As the whole thing came together I realised that I would need some additional match trucks to run with this beast. I bought two Accucraft W&L match trucks which I then converted. One of these had a frame mounted on it for the jib to rest on and the other had a water tank made from an old brass box mounted on it. The length of the jib, however, meant that I needed something to run between the crane wagon and the jib match truck to take up the extra length. I still had some spare 45mm wheelsets and so made a sort of small Péchot bogie with a set of Accucraft W&L axle boxes. The wheelbase of this little truck is actually shorter than its width, but seems to run okay. I decided to use Accucraft chopper couplings between the crane and its match trucks as coupling with 3 link chains would not be straightforward, but the match trucks provide a conversion to the 3 link couplings that I use on my engines.
Fine chain of the type used to hold 16mm scale wagon loads in place was used for connecting the jib and hook to the winding drums. As the mechanism does not operate the chain was glued to the drums and to the pulleys on the crane jib. This way the chain doesn’t come off when the jib is moved about but with the jib lowered into its position resting on the match truck the chains swing nicely as the wagon trundles along the track. I made up a length of larger chain with suitable hooks at each end made from brass wire. This can be used to hold the jib in the raised position if needs be and even though this means the chains from the winding drums falls slack, the effect of the jib slewed and raised, as if at work, is reasonably convincing.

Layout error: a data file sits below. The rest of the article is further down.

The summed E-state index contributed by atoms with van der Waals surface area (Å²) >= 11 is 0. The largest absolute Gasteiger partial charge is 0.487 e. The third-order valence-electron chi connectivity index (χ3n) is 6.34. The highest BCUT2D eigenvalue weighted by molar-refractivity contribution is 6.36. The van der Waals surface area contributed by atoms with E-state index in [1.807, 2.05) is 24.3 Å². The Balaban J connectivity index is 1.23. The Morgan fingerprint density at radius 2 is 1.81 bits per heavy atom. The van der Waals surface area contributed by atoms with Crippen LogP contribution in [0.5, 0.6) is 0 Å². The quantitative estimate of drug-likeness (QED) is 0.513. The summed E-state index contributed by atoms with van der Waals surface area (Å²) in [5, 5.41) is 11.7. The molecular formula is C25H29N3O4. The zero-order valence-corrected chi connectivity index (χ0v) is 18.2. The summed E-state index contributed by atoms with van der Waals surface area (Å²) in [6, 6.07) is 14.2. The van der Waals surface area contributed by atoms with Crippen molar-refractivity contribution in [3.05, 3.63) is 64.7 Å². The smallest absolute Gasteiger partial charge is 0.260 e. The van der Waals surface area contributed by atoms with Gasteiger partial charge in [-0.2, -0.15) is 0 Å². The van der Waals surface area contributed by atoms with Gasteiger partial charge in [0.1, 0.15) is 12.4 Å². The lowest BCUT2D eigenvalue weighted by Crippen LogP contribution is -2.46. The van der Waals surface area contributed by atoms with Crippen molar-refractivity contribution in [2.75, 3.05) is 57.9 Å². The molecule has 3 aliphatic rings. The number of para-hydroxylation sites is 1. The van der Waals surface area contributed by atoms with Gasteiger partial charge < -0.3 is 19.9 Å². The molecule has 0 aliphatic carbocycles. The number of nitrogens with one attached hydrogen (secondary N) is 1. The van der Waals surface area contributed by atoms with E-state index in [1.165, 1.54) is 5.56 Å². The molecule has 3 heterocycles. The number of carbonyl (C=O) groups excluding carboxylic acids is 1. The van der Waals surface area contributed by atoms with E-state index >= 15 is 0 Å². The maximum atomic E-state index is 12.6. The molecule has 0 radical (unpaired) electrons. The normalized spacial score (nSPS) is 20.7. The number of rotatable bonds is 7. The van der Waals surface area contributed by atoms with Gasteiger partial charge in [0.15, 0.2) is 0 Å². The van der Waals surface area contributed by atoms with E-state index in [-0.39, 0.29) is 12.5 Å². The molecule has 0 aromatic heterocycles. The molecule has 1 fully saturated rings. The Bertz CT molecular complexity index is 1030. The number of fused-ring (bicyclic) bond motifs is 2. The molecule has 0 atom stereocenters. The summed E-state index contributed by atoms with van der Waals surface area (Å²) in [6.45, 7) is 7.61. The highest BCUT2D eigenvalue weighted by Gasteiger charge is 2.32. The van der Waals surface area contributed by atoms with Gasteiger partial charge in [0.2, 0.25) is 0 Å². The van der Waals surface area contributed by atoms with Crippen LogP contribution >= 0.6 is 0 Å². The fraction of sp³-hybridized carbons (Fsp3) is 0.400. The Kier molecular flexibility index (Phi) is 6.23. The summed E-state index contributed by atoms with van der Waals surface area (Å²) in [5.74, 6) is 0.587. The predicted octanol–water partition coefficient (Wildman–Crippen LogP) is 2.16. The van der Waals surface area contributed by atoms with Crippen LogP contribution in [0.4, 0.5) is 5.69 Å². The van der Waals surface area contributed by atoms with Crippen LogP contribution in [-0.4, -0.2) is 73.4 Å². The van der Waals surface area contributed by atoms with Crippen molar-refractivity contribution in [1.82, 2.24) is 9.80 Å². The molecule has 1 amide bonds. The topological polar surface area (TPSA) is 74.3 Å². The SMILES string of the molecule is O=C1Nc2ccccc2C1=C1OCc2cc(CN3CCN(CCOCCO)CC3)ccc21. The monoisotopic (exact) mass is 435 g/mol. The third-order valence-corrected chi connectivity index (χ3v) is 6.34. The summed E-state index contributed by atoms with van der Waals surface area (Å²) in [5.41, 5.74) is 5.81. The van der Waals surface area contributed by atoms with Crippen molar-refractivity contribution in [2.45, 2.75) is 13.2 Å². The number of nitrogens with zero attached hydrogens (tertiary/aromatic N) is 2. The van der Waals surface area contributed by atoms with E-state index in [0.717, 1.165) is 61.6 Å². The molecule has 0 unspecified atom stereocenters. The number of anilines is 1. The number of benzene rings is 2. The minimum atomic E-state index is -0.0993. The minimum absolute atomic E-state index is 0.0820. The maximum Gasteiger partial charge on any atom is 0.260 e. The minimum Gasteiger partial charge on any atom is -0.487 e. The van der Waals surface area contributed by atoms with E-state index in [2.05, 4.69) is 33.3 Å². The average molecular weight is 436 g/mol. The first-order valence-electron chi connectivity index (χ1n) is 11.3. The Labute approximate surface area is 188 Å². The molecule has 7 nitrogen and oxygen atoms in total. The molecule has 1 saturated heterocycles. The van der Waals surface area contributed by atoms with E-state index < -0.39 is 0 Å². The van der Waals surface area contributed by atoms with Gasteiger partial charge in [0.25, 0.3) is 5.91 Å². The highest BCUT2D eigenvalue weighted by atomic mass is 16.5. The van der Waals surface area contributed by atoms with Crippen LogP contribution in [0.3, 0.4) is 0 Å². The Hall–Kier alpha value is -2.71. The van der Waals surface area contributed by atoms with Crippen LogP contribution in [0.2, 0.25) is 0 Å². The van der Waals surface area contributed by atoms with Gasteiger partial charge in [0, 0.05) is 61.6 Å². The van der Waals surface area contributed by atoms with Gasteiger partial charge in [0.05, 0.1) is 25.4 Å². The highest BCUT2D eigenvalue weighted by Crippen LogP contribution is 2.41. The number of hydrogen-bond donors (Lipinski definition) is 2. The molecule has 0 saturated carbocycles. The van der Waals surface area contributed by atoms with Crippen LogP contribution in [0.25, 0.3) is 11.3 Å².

Once all the various bits and pieces had been fabricated and tried out together, the train was tested on a local railway line to ensure adequate clearances during operation. I then dismantled the whole lot to prepare the pieces for painting. The collection of all the pieces was rather bewildering and I’m quite sure that some of these went back in different places from the original intentions! With everything place there is very little room for an 16mm scale operator and I’m sure it would be quite dangerous to be tasked with trying to reach all the various handles and levers ! A degree of weathering was applied to the mechanism before the corrugated roof was fixed in place. There are still a few extra details that I’d like to add to the train as a whole and to then complete the overall weathering process – including allowing the tin roof to rust! As the steam crane set began to reach completion, I also bought an Accucraft Isle of Man 3 plank wagon as I felt this might look well with the train. An old Andel short wheel base van was converted to 45mm gauge to run with this by using more of the spare wheelsets. I now needed a Guard’s / Mess Van for the train and came up with a design for a free-lance bogie vehicle based on a type used on the Indian Railways. The last of the 45mm wheelsets were used for this, along with a couple of old Binnie bogies that were altered to take the wider gauge wheels, and these were mounted onto a simple plywood chassis. The body was fabricated from plywood and the rails at each end were from strip brass. The roof for this vehicle is simply an inverted small wooden tray bought cheaply from a charity shop and with brass tubes to act as supporting columns.